Thursday, January 01, 2015

Nothing Changes on New Year's Day 

from Fellini's “i Vitelloni”, a quiet walk home alone after the party has ended.

All is Quiet on New Year's Day

Another year, another New Year's Day. Unsurprisingly, I showered this morning with the U2 song, New Year's Day, in my head. Yet, as I sang to the tiles and rush of hot water, I was hearing a sort of Las Vegas version. Think Wayne Newton or Robert Goulet crooning, “All is quiet, on New Year's Day” like Mel Tormé’s Christmas Song but more melancholic; “Nothing changes on New Year's Day”. It ocurred to me that New Year's is really an odd, brief, and extreme holiday. So much emphasis is placed on partying with friends on New Year's Eve and especially that 10 second countdown, it really rubs salt in the wounds of the Lonely.

Nothing Changes on New Year's Day

Since my separation and divorce, my typical holiday has been to travel to St. John's on or near Christmas Eve and depart for Toronto on New Year's Eve. The reason is two-fold. First, the flights are cheaper and easier to get and second, travelling on the "Eve" of something, gives you a second try at travelling on the day of something if weather intervenes on your first attempt. The only real downside has been, I never have any plans on New Year's Eve. This has suited me fine as I've always found it the most hyperbolic night of the year. There is so much expectation put on the count down but nothing really happens at zero. A band strikes up that Scottish ditty, Auld Lang Syne with its sad lyrics about old friends and forgotten loves, and raising a glass for old times sake. I suppose I'm misconstruing it somehow. Perhaps it's really more about raising a glass to purposefully reflect on the past. That sort of somber nostalgia is a bit of a downer to me. Every New Year's Party ends the same way. After a couple of more songs, the lights come on and people wade drunkenly through fallen confetti and discarded bottles and shuffle for a cab or a bus ride home. The next day they awaken to a town so quiet it feels like everyone has died in their sleep. This moment is expertly captured in Fellini's I Vitelloni when at the end of the film the party goers stagger off in all directions except for the one character who has made up his mind to leave the small town to seek his purpose on the first train out in the morning.

It's been my new tradition of spending New Year's alone. This year was a little different. I had originally planned on spending the entire holiday alone and rather than sulk about it, I planned every movie opening and art show I was going to see, what video games I would conquer, what elaborate recipe I would try and what long art film to watch. Then at the last minute, I went home anyway. Once home the pattern of chocolates and biscuits and cocktails and naps and more naps took over.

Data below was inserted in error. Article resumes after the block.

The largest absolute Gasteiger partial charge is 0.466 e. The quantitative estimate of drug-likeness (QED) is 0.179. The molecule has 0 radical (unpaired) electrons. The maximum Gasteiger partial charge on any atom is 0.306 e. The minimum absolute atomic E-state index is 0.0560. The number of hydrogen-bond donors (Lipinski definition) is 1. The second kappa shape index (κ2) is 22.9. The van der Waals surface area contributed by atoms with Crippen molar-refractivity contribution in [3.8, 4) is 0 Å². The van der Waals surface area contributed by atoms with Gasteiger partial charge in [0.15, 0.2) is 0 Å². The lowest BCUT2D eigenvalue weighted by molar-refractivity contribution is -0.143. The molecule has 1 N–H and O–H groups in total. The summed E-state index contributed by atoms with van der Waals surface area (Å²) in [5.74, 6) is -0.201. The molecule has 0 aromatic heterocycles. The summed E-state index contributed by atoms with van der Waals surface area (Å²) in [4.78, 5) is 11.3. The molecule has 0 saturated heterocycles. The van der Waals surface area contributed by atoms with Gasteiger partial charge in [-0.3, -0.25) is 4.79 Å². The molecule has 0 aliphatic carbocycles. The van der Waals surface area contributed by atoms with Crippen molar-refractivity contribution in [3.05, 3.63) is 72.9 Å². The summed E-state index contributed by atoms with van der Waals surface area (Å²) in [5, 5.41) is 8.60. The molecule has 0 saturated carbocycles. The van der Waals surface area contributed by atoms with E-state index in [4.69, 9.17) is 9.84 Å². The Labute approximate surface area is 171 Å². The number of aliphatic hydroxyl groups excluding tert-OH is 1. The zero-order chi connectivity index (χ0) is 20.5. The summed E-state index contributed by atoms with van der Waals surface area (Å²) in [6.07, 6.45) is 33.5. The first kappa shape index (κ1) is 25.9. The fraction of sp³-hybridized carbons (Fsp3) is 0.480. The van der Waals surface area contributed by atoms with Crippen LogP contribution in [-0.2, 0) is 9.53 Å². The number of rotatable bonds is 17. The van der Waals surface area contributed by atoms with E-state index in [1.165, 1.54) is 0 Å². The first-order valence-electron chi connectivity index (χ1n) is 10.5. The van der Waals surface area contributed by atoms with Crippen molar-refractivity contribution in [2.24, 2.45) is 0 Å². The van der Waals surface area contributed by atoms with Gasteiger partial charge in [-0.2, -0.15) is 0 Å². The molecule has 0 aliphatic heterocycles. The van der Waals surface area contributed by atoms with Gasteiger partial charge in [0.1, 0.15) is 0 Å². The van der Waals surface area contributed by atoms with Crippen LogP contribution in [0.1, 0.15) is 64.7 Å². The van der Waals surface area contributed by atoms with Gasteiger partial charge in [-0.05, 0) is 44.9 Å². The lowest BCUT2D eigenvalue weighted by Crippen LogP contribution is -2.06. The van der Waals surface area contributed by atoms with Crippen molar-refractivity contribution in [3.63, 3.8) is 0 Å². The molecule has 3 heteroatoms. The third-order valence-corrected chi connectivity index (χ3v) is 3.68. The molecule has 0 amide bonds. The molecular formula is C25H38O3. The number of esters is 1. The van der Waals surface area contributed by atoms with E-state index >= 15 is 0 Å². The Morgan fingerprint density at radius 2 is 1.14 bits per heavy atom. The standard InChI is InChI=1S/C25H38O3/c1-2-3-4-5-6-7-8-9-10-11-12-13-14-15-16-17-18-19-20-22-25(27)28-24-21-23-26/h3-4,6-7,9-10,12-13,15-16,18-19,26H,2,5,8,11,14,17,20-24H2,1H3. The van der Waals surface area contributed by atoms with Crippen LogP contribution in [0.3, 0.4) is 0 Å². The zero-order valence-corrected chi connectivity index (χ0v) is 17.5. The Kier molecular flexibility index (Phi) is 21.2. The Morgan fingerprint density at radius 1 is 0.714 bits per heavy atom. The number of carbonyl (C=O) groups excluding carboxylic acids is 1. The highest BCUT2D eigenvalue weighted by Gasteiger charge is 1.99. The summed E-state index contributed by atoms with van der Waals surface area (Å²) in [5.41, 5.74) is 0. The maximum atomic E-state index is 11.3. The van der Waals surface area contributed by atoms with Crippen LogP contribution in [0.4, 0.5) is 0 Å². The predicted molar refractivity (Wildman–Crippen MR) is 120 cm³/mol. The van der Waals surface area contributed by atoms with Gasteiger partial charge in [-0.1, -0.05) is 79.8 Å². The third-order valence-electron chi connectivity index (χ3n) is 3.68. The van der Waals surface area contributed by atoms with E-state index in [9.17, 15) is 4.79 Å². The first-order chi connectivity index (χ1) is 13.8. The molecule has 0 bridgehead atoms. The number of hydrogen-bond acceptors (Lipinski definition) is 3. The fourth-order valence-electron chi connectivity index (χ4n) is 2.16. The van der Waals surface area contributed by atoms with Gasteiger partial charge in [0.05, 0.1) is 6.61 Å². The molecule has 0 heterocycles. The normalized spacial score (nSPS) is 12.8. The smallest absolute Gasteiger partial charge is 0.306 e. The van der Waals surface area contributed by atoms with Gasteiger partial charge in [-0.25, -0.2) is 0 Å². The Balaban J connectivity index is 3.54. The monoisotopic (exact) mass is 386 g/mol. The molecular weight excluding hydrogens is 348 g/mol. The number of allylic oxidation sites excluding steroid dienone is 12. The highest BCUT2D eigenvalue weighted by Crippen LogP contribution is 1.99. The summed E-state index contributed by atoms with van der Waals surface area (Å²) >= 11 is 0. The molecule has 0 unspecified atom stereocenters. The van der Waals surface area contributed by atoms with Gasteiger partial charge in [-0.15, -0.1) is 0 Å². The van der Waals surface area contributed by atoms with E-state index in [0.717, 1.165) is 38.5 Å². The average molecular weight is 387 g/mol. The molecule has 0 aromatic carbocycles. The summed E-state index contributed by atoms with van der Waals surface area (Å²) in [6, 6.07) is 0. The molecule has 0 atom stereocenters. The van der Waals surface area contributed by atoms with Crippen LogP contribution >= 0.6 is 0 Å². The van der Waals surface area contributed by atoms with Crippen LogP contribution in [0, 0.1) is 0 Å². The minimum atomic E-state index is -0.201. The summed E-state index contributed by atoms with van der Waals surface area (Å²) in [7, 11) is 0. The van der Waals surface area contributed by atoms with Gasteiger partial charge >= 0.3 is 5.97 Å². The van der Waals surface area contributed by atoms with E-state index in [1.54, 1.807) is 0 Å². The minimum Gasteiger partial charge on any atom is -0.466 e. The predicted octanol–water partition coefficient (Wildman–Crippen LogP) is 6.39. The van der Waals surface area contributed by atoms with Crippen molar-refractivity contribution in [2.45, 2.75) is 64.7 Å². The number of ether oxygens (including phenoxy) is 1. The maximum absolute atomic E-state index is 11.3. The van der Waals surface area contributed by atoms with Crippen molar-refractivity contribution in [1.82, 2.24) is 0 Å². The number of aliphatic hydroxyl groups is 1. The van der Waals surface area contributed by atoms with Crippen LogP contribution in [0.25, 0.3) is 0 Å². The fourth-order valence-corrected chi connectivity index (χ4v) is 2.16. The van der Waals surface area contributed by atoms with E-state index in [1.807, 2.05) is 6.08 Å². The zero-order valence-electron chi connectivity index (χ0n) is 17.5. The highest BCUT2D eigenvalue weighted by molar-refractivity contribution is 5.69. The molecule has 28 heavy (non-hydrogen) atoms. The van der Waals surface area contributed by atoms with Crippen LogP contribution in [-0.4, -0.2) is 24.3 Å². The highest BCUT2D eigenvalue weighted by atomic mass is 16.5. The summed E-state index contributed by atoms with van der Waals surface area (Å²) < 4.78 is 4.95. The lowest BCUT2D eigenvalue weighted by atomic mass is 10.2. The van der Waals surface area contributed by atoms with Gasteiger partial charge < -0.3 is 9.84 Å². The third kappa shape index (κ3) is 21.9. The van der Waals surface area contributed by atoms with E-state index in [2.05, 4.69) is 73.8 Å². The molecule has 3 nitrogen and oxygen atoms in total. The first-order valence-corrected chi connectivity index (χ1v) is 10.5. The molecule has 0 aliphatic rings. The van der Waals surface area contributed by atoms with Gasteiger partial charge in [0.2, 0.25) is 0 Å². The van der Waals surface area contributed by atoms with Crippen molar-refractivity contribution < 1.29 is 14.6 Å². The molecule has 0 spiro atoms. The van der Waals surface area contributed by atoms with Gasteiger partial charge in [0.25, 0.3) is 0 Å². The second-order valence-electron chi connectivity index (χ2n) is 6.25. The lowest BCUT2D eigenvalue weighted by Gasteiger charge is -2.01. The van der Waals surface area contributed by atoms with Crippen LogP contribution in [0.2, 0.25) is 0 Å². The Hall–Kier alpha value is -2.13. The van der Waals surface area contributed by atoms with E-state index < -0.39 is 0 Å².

This New Year's I did have a plan. I had tickets to a World Juniors Hockey Game at the Air Canada Centre (Czech Republic defeated Russia 4-1) and went with a friend who afterwards went to meet visiting family and in-laws for the rest of the night. I was content to get home and grab something to eat and settle in for the night. My first choice of take-out was closed (show some entrepreneurial spirit maybe), so I went to a nearby Thai place. It's popular so I was surprised I only had to wait 10 minutes. Just as I ordered, a women came in behind me and asked for a table. When asked, "How many?" she replied, "Just me." then she promptly ordered an item from memory, just as I had. Later, I thought about this for quite a bit as I ate alone in my kitchen. Should I have invited myself to join her? That's just what would happen in a movie. Should I have at least started a conversation like I know a friend of mine would have? Would such interventions got me arrested or not? For all I know, she had just escaped a large group of unruly friends or a terrible date and was happy to catch some time alone. Or maybe she was open for any stranger to ask to join her. More than any of that I asked myself why I so often retreat like a snail into its shell.

I Will Begin Again

This morning, after my karoke shower, I made a massive pile of pancakes (another long standing New Year's Day tradition) and a large milky coffee and puttered around cleaning the house and doing the laundry. I started a stew that takes hours to make and I'll probably head out to see an early movie. All of this in my own monk-like solitude.

I'm not one for resolutions in the New Year like losing weight or quitting some vice (name one), but this Christmas I did buy a couple of books with the thought that I have to read more. I always think this but never follow through. Maybe it seems too open-ended, “Read More”, but certainly reading a book a month is a modest enough goal that even I could keep. This is a perfect example of what I do every year. I don't really make new resolutions but I  just repeat a promise to meet the same goals every year. They are more like resets, than resolutions. I use New Year's as a reset. You're out of lives, “Start again?” Yes. I think I will begin again.



Post a Comment

<< Home